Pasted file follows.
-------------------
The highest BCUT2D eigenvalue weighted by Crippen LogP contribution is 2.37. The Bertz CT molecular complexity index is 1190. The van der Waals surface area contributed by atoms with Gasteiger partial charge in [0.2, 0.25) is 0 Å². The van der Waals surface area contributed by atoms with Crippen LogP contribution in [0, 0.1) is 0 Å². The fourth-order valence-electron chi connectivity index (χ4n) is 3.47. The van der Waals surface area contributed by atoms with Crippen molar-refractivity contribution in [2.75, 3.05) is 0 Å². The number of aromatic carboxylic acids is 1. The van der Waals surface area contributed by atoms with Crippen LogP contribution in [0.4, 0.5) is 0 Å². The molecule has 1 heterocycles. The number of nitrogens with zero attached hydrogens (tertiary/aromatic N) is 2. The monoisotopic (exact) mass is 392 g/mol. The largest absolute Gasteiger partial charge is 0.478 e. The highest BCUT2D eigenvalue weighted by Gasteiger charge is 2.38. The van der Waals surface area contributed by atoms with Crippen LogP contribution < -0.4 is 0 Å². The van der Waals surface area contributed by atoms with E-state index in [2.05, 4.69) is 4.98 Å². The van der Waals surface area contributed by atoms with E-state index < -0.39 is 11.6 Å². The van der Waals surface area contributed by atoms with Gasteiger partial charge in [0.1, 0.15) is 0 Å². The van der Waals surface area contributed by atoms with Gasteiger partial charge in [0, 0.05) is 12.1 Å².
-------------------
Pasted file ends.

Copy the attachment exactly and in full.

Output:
The highest BCUT2D eigenvalue weighted by Crippen LogP contribution is 2.37. The Bertz CT molecular complexity index is 1190. The van der Waals surface area contributed by atoms with Gasteiger partial charge in [0.2, 0.25) is 0 Å². The van der Waals surface area contributed by atoms with Crippen LogP contribution in [0, 0.1) is 0 Å². The fourth-order valence-electron chi connectivity index (χ4n) is 3.47. The van der Waals surface area contributed by atoms with Crippen molar-refractivity contribution in [2.75, 3.05) is 0 Å². The number of aromatic carboxylic acids is 1. The van der Waals surface area contributed by atoms with Crippen LogP contribution in [0.4, 0.5) is 0 Å². The molecule has 1 heterocycles. The number of nitrogens with zero attached hydrogens (tertiary/aromatic N) is 2. The monoisotopic (exact) mass is 392 g/mol. The largest absolute Gasteiger partial charge is 0.478 e. The highest BCUT2D eigenvalue weighted by Gasteiger charge is 2.38. The van der Waals surface area contributed by atoms with Crippen LogP contribution < -0.4 is 0 Å². The van der Waals surface area contributed by atoms with E-state index in [2.05, 4.69) is 4.98 Å². The van der Waals surface area contributed by atoms with E-state index < -0.39 is 11.6 Å². The van der Waals surface area contributed by atoms with Gasteiger partial charge in [0.1, 0.15) is 0 Å². The van der Waals surface area contributed by atoms with Gasteiger partial charge in [0, 0.05) is 12.1 Å².